H7N6 AI Outbreak in Commercial Quail Flocks

JAPAN - An H7N6 avian influenza outbreak in Japan is not raising human health concerns but is costly for commercial producers of quail eggs, a popular food, according to the USDA's Foreign Agricultural Service (FAS).
calendar icon 11 March 2009
clock icon 3 minute read

The H7 strain has not been detected in domestic flocks in Japan since 1925. This is the first detection of the H7N6 subtype in Japan.

Japan’s Ministry of Agriculture, Forestry and Fisheries (MAFF) announced 27 February that local officials detected the H7 avian influenza virus during routine testing at a quail farm in Toyohashi, Aichi Prefecture. The National Institute of Animal Health confirmed 1 March the presence of H7N6 in samples taken from the quail flock. Although the affected farm reported no increase in mortality among the quail, MAFF and the Aichi prefectural government are culling 260,000 quail on the affected farm and are prohibiting shipment of poultry or poultry products from 23 farms located within five kilometers of the infection site.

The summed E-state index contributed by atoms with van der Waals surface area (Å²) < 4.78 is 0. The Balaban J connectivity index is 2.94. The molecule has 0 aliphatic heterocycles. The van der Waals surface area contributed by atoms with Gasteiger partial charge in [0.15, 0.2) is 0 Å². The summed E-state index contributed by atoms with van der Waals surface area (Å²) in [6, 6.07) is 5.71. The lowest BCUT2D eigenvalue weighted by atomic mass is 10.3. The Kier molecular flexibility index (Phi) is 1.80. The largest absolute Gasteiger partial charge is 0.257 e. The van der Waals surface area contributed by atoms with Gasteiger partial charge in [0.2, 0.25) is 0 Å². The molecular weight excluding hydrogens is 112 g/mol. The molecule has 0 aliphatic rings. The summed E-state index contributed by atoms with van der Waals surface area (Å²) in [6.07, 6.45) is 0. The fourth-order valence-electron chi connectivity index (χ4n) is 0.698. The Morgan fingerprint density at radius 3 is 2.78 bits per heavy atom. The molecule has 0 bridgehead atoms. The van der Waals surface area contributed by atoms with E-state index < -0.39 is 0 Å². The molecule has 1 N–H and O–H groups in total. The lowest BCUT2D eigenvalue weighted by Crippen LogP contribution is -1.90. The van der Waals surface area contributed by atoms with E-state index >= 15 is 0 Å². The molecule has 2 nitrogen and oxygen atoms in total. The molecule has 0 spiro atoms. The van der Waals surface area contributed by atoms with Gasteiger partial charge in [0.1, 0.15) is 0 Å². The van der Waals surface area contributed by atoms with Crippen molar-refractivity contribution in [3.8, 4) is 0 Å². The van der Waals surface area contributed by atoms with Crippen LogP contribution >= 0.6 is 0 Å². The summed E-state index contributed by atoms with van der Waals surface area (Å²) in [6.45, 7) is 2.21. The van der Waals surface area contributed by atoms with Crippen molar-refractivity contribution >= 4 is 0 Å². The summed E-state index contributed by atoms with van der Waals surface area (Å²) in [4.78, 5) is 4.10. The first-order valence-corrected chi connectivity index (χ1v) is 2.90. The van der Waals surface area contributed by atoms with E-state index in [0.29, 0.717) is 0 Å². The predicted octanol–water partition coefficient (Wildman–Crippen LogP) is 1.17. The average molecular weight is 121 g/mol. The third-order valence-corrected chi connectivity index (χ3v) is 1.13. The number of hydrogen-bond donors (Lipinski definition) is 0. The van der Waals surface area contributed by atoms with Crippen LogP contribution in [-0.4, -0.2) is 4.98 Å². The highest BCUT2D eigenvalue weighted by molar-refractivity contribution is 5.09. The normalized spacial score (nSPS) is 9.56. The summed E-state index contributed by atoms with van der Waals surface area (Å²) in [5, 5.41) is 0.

The Aichi prefectural government announced 2 March that another farm in the area tested positive for avian influenza virus and confirmed 4 March the H7 strain was present on that farm as well.

Aichi prefecture is one of Japan's leading production centers for quail eggs. The 38 quail farms in the prefecture produce 70 per cent of the country's total production. The sixteen farms located in Toyohashi raise approximately 2,890,000 quail.

Aichi Governor Masaaki Kanda appealed to the public to remain calm, noting there is no danger of infection from eating the eggs or the meat of the infected quail.

Further Reading

- You can visit the Avian Flu page by clicking here.
© 2000 - 2023 - Global Ag Media. All Rights Reserved | No part of this site may be reproduced without permission.